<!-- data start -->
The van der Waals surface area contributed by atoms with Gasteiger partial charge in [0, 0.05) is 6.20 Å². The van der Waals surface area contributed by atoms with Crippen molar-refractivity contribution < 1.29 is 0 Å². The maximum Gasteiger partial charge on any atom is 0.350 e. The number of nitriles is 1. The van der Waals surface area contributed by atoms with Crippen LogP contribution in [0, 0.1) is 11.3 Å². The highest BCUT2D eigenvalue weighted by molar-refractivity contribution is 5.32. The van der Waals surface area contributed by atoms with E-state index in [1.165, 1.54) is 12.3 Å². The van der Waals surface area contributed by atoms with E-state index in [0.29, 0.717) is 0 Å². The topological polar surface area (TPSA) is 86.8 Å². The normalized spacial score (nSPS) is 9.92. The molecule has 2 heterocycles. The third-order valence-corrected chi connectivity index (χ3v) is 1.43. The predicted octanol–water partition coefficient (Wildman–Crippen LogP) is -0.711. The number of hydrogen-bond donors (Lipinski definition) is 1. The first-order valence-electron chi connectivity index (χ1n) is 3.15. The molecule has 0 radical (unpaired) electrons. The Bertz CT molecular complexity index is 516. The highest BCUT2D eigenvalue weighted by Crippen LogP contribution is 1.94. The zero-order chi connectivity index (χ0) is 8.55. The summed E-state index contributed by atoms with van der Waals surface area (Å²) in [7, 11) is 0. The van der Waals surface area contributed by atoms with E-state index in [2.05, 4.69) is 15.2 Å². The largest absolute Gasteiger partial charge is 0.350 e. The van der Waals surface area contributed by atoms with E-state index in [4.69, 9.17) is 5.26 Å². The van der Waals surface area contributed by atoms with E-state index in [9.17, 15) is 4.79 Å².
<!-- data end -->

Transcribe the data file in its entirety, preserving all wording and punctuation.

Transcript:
The van der Waals surface area contributed by atoms with Gasteiger partial charge in [0, 0.05) is 6.20 Å². The van der Waals surface area contributed by atoms with Crippen molar-refractivity contribution < 1.29 is 0 Å². The maximum Gasteiger partial charge on any atom is 0.350 e. The number of nitriles is 1. The van der Waals surface area contributed by atoms with Crippen LogP contribution in [0, 0.1) is 11.3 Å². The highest BCUT2D eigenvalue weighted by molar-refractivity contribution is 5.32. The van der Waals surface area contributed by atoms with E-state index in [1.165, 1.54) is 12.3 Å². The van der Waals surface area contributed by atoms with E-state index in [0.29, 0.717) is 0 Å². The topological polar surface area (TPSA) is 86.8 Å². The normalized spacial score (nSPS) is 9.92. The molecule has 2 heterocycles. The third-order valence-corrected chi connectivity index (χ3v) is 1.43. The predicted octanol–water partition coefficient (Wildman–Crippen LogP) is -0.711. The number of hydrogen-bond donors (Lipinski definition) is 1. The first-order valence-electron chi connectivity index (χ1n) is 3.15. The molecule has 0 radical (unpaired) electrons. The Bertz CT molecular complexity index is 516. The highest BCUT2D eigenvalue weighted by Crippen LogP contribution is 1.94. The zero-order chi connectivity index (χ0) is 8.55. The summed E-state index contributed by atoms with van der Waals surface area (Å²) in [7, 11) is 0. The van der Waals surface area contributed by atoms with E-state index in [2.05, 4.69) is 15.2 Å². The largest absolute Gasteiger partial charge is 0.350 e. The van der Waals surface area contributed by atoms with E-state index in [4.69, 9.17) is 5.26 Å². The van der Waals surface area contributed by atoms with E-state index in [9.17, 15) is 4.79 Å².